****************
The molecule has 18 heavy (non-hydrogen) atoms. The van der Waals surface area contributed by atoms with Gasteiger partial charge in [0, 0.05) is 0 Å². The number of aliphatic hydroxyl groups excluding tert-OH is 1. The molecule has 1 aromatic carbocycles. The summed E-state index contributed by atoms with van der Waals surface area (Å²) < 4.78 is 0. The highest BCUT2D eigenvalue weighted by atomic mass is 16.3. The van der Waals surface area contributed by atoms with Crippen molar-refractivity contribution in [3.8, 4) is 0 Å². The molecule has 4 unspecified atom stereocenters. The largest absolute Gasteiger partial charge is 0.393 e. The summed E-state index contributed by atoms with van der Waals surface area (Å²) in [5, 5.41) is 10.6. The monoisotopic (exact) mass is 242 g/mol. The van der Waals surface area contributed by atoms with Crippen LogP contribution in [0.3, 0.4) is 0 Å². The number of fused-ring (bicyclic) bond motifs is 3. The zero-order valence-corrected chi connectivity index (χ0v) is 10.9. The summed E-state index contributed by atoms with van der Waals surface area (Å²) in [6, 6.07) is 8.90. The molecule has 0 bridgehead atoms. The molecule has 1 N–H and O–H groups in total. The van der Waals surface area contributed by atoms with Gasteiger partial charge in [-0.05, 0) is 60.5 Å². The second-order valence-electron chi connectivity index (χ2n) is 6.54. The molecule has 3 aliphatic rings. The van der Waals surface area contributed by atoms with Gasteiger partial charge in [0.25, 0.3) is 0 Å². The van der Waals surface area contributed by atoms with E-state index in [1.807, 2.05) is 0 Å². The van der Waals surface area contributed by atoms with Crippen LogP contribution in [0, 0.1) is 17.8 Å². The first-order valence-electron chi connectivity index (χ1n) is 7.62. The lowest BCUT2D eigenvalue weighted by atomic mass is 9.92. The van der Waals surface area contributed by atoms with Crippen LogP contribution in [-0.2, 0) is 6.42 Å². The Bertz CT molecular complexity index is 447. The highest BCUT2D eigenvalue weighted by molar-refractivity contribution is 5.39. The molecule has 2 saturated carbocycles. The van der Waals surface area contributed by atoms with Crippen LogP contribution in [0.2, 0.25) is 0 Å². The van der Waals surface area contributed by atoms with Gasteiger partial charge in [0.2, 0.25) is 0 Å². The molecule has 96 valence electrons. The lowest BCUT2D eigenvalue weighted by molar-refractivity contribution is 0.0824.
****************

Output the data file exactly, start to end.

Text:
The molecule has 18 heavy (non-hydrogen) atoms. The van der Waals surface area contributed by atoms with Gasteiger partial charge in [0, 0.05) is 0 Å². The number of aliphatic hydroxyl groups excluding tert-OH is 1. The molecule has 1 aromatic carbocycles. The summed E-state index contributed by atoms with van der Waals surface area (Å²) < 4.78 is 0. The highest BCUT2D eigenvalue weighted by atomic mass is 16.3. The van der Waals surface area contributed by atoms with Crippen molar-refractivity contribution in [3.8, 4) is 0 Å². The molecule has 4 unspecified atom stereocenters. The largest absolute Gasteiger partial charge is 0.393 e. The summed E-state index contributed by atoms with van der Waals surface area (Å²) in [5, 5.41) is 10.6. The monoisotopic (exact) mass is 242 g/mol. The van der Waals surface area contributed by atoms with Crippen LogP contribution in [0.3, 0.4) is 0 Å². The number of fused-ring (bicyclic) bond motifs is 3. The zero-order valence-corrected chi connectivity index (χ0v) is 10.9. The summed E-state index contributed by atoms with van der Waals surface area (Å²) in [6, 6.07) is 8.90. The molecule has 0 bridgehead atoms. The molecule has 1 N–H and O–H groups in total. The van der Waals surface area contributed by atoms with Gasteiger partial charge in [-0.05, 0) is 60.5 Å². The second-order valence-electron chi connectivity index (χ2n) is 6.54. The molecule has 3 aliphatic rings. The van der Waals surface area contributed by atoms with Gasteiger partial charge in [0.25, 0.3) is 0 Å². The van der Waals surface area contributed by atoms with E-state index in [1.807, 2.05) is 0 Å². The van der Waals surface area contributed by atoms with Crippen LogP contribution in [0, 0.1) is 17.8 Å². The first-order valence-electron chi connectivity index (χ1n) is 7.62. The lowest BCUT2D eigenvalue weighted by atomic mass is 9.92. The van der Waals surface area contributed by atoms with Crippen LogP contribution in [-0.2, 0) is 6.42 Å². The Bertz CT molecular complexity index is 447. The highest BCUT2D eigenvalue weighted by molar-refractivity contribution is 5.39. The molecule has 2 saturated carbocycles. The van der Waals surface area contributed by atoms with Crippen LogP contribution in [0.2, 0.25) is 0 Å². The van der Waals surface area contributed by atoms with Gasteiger partial charge in [0.2, 0.25) is 0 Å². The molecule has 96 valence electrons. The lowest BCUT2D eigenvalue weighted by molar-refractivity contribution is 0.0824.